Sunday, 4 March 2018

Taboos, Trivialisation and Turn Ons

We often see articles online with the title "How Many People You Should Sleep With Before You Settle Down", or "The Ideal Number of People to Have Sex With". Sex is in the media 24/7; we are engulfed in explicit images posted by our most loved celebrities. It has become the norm to see a sex scene in any film you watch (minus the children's films of course). So is there still a taboo? 

It is evident that sex has been in the past, a subject that is not widely spoken about in public. It is something that has been seen as a taboo. My sex education at school consisted of gory images of STI's; merely showing us what sex was in the first place, and by that point most of the girls in my school were on their second pregnancy. 

Thursday, 1 March 2018

How Sharing Your Story Can Empower Others || Uni Mental Health Day 2018

With it being University Mental Health Day, I thought I would take this opportunity to give you an update on how my university journey is going, and as the main aim for this year is to 'empower', I hope my story empowers you to keep fighting on!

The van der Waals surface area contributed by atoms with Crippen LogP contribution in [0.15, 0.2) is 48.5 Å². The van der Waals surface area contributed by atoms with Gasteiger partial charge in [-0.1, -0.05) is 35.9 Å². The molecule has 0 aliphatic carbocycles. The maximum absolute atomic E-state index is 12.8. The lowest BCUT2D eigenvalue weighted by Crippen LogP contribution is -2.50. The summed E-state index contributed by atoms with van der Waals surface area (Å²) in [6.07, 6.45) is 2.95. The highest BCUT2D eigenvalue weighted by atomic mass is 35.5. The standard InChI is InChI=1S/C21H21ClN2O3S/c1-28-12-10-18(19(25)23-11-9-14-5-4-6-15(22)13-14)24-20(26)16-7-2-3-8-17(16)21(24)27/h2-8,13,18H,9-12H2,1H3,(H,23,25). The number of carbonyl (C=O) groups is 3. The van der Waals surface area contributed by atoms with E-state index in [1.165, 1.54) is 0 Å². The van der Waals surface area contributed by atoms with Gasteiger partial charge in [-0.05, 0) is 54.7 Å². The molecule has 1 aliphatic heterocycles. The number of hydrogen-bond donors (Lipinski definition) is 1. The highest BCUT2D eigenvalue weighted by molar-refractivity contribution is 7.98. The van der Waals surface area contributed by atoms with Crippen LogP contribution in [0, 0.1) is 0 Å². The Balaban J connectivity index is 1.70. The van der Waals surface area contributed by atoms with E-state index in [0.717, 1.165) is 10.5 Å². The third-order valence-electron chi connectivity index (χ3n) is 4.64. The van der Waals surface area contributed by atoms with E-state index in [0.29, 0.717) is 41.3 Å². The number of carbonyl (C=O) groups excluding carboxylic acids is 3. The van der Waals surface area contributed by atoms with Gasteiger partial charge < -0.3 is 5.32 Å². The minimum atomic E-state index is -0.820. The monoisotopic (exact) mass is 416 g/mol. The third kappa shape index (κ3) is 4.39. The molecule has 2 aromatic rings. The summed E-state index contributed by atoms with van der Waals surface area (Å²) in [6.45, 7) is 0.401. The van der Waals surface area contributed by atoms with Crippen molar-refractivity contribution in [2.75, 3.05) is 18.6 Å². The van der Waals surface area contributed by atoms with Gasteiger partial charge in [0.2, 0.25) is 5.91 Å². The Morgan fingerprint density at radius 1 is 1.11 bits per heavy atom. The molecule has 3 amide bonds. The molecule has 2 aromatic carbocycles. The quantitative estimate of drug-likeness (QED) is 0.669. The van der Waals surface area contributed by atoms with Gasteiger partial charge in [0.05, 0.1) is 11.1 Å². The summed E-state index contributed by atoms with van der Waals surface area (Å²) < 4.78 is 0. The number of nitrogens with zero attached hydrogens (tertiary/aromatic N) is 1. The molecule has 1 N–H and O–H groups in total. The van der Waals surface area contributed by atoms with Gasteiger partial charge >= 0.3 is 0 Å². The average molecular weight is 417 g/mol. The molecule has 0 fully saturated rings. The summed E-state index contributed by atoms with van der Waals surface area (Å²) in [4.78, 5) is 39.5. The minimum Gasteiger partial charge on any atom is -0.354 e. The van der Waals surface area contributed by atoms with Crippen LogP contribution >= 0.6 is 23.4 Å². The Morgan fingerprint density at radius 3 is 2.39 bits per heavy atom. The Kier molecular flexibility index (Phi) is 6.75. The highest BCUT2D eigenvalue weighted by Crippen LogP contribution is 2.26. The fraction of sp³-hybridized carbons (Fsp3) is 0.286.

As my time at university comes to a close, I can't help but go into 'panic mode' and worry about what the future has to hold. Recently, I have been struggling to cope with not having a plan and a path for my life, as in a couple of months' time I will be unemployed and on the job hunt! This is normal to feel like this, but for someone who has a mental illness, it can be ten times harder.

If you have followed my university journey since the beginning, you will know that it has not been easy for me. When I began in 2015, I felt like a tiny fish in a massive pond; I was not quite ready for the jump from my small school, to a university with over 20,000 students. During my first year, I struggled to cope with the work load and my mood dropped dramatically. I hated going there every day. I live at home, so I also missed out on the Freshers events and I found it hard to make friends. This left me feeling very isolated and depressed.
It was in the summer after my first year where I was 'officially' diagnosed with social anxiety and depression. Even though it was great to get a diagnosis, it did leave me with that 'now what' feeling. You've suddenly got this label that you have to live with. Going into my second year of university was scary! The pressure built and suddenly everything seemed a lot more difficult, now that I had the diagnosis. For the majority of the time I was fine, but then other days I couldn't even leave my bed or show my face in a lecture. I would be crippled with anxiety or dark thoughts.